- Tapa dura: 410 páginas
- Editor: Chapman and Hall/CRC; Edición: 1 (21 de septiembre de 2016)
- Colección: Chapman & Hall/CRC Texts in Statistical Science
- Idioma: Inglés
- ISBN-10: 1584884746
- ISBN-13: 978-1584884743
- Valoración media de los clientes: Sé el primero en opinar sobre este producto
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Generalized Additive Models: An Introduction with R (Chapman & Hall/CRC Texts in Statistical Science) (Inglés) Tapa dura – 21 sep 2016
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"This is an amazing book. The title is an understatement. Certainly the book covers an introduction to generalized additive models (GAMs), but to get there, it is almost as if Simon has left no stone unturned. In chapter 1 the usual 'bread and butter' linear models is presented boldly. Chapter 2 continues with an accessible presentation of the generalized linear model that can be used on its own for a separate introductory course. The reader gains confidence, as if anything is possible, and the examples using software puts modern and sophisticated modeling at their fingertips. I was delighted to see the presentation of GAMs uses penalized splines - the author sorts through the clutter and presents a well-chosen toolbox. Chapter 6 brings the smoothing/GAM presentation into contemporary and state-of-the-art light, for one by making the reader aware of relationships among P-splines, mixed models, and Bayesian approaches. The author is careful and clever so that anyone at any level will have new insights from hispresentation. This book modernizes and complements Hastie and Tibshirani's landmark book on the topic." -- - Professor Brian D. Marx, Louisiana State University, USA
Reseña del editor
Now in widespread use, generalized additive models (GAMs) have evolved into a standard statistical methodology of considerable flexibility. While Hastie and Tibshirani's outstanding 1990 research monograph on GAMs is largely responsible for this, there has been a long-standing need for an accessible introductory treatment of the subject that also emphasizes recent penalized regression spline approaches to GAMs and the mixed model extensions of these models.
Generalized Additive Models: An Introduction with R imparts a thorough understanding of the theory and practical applications of GAMs and related advanced models, enabling informed use of these very flexible tools. The author bases his approach on a framework of penalized regression splines, and builds a well-grounded foundation through motivating chapters on linear and generalized linear models. While firmly focused on the practical aspects of GAMs, discussions include fairly full explanations of the theory underlying the methods. Use of the freely available R software helps explain the theory and illustrates the practicalities of linear, generalized linear, and generalized additive models, as well as their mixed effect extensions.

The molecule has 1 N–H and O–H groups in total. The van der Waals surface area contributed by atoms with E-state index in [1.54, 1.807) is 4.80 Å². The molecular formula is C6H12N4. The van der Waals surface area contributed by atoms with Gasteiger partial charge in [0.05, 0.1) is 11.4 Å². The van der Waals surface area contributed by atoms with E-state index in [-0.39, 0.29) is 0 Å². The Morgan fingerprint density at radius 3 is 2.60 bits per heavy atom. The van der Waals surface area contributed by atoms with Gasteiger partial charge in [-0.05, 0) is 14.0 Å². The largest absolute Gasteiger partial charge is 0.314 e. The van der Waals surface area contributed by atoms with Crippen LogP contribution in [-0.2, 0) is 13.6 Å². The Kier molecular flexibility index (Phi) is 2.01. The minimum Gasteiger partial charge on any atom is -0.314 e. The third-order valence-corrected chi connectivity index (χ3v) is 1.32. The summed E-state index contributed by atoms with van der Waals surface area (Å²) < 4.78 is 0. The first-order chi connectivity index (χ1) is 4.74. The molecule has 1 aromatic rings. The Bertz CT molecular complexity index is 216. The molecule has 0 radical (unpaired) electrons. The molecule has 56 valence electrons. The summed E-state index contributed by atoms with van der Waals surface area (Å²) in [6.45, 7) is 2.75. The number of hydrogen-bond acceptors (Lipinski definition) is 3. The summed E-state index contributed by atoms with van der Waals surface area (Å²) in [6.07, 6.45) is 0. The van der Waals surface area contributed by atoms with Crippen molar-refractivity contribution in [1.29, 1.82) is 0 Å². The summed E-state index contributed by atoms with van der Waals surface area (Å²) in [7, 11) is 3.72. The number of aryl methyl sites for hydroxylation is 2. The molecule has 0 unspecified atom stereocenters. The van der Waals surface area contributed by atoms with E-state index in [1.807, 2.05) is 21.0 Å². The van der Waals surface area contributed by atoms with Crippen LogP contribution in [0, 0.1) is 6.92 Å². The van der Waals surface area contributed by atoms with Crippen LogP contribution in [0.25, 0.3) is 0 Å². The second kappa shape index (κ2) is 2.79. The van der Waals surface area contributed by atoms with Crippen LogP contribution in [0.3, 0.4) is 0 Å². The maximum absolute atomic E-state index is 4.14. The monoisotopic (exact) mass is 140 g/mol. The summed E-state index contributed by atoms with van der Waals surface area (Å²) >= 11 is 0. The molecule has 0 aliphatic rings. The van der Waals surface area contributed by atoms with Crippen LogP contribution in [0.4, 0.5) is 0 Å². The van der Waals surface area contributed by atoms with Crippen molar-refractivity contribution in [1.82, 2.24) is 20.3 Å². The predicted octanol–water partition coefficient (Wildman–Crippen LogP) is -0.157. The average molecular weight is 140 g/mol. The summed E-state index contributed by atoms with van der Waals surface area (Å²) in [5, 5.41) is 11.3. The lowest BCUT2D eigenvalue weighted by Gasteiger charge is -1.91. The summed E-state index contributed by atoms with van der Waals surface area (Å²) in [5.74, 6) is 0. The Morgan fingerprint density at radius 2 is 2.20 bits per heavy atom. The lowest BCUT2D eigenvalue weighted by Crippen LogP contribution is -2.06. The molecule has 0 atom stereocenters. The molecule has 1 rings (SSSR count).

The treatment is rich with practical examples, and it includes an entire chapter on the analysis of real data sets using R and the author's add-on package mgcv. Each chapter includes exercises, for which complete solutions are provided in an appendix.
Concise, comprehensive, and essentially self-contained, Generalized Additive Models: An Introduction with R prepares readers with the practical skills and the theoretical background needed to use and understand GAMs and to move on to other GAM-related methods and models, such as SS-ANOVA, P-splines, backfitting and Bayesian approaches to smoothing and additive modelling.Ver Descripción del producto
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- The PQL algorithm used for fitting GAMM has been brought into question before, especially for binary data where the resulting variance component parameter estimates are highly biased (see for example Breslow's Whither PQL?) to the point that many do not recommend using PQL for binary data (you can use a Bayesian model instead in this case). The book makes no mention of this and only focuses on the diagnostics of binary data. I believe this issue should be brought up with at least a brief section on optional methods of fitting the GAMM.
- Technically GAM models can use any type of basis function, not just splines, so the title of the book is a bit misleading
- (November 2012, update) I found myself using the cairo temperature example in a time series course, when discussing nonparametric based methods (including mixed models) as alternatives to more traditional ARIMA models. To my surprise, I found strong autocorrelation still present in the final model proposed in the book for the temperature data. Although the example is perhaps intended strictly for academic purposes, this finding was quite disappointing.